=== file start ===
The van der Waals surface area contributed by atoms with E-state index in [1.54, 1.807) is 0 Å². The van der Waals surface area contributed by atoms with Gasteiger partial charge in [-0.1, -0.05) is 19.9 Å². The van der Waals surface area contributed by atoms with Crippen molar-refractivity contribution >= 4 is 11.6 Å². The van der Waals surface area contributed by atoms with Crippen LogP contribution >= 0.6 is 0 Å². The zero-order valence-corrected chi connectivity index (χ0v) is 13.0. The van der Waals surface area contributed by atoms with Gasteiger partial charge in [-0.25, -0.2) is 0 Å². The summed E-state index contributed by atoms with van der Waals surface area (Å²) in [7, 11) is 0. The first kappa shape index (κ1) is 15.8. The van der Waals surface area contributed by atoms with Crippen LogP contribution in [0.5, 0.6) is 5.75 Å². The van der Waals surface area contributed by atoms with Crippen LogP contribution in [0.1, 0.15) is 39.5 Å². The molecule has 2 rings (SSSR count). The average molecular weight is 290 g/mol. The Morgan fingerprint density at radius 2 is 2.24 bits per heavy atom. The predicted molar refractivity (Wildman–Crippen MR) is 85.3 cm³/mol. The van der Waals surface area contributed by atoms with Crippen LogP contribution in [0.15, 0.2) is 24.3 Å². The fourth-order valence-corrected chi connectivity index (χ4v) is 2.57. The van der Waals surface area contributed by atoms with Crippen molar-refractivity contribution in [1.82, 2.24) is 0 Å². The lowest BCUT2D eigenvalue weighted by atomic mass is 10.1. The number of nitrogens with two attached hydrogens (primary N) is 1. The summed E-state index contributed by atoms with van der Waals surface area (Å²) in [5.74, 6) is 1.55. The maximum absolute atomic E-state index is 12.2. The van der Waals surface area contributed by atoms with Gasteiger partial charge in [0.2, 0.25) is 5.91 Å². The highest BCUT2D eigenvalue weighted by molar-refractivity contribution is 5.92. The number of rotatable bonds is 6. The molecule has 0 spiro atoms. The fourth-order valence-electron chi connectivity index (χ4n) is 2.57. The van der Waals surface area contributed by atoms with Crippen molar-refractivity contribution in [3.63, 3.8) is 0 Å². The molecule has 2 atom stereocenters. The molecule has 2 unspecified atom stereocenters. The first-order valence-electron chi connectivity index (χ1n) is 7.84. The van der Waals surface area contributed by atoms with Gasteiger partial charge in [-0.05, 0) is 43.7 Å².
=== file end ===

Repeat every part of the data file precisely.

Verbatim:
The van der Waals surface area contributed by atoms with E-state index in [1.54, 1.807) is 0 Å². The van der Waals surface area contributed by atoms with Gasteiger partial charge in [-0.1, -0.05) is 19.9 Å². The van der Waals surface area contributed by atoms with Crippen molar-refractivity contribution >= 4 is 11.6 Å². The van der Waals surface area contributed by atoms with Crippen LogP contribution >= 0.6 is 0 Å². The zero-order valence-corrected chi connectivity index (χ0v) is 13.0. The van der Waals surface area contributed by atoms with Gasteiger partial charge in [-0.25, -0.2) is 0 Å². The summed E-state index contributed by atoms with van der Waals surface area (Å²) in [7, 11) is 0. The first kappa shape index (κ1) is 15.8. The van der Waals surface area contributed by atoms with Crippen LogP contribution in [0.5, 0.6) is 5.75 Å². The van der Waals surface area contributed by atoms with Crippen LogP contribution in [0.1, 0.15) is 39.5 Å². The molecule has 2 rings (SSSR count). The average molecular weight is 290 g/mol. The Morgan fingerprint density at radius 2 is 2.24 bits per heavy atom. The predicted molar refractivity (Wildman–Crippen MR) is 85.3 cm³/mol. The van der Waals surface area contributed by atoms with Crippen LogP contribution in [0.15, 0.2) is 24.3 Å². The fourth-order valence-corrected chi connectivity index (χ4v) is 2.57. The van der Waals surface area contributed by atoms with Crippen molar-refractivity contribution in [1.82, 2.24) is 0 Å². The lowest BCUT2D eigenvalue weighted by atomic mass is 10.1. The number of nitrogens with two attached hydrogens (primary N) is 1. The summed E-state index contributed by atoms with van der Waals surface area (Å²) in [5.74, 6) is 1.55. The maximum absolute atomic E-state index is 12.2. The van der Waals surface area contributed by atoms with Gasteiger partial charge in [0.2, 0.25) is 5.91 Å². The highest BCUT2D eigenvalue weighted by molar-refractivity contribution is 5.92. The number of rotatable bonds is 6. The molecule has 0 spiro atoms. The fourth-order valence-electron chi connectivity index (χ4n) is 2.57. The van der Waals surface area contributed by atoms with Crippen molar-refractivity contribution in [3.63, 3.8) is 0 Å². The molecule has 2 atom stereocenters. The molecule has 2 unspecified atom stereocenters. The first-order valence-electron chi connectivity index (χ1n) is 7.84. The van der Waals surface area contributed by atoms with Gasteiger partial charge in [-0.05, 0) is 43.7 Å².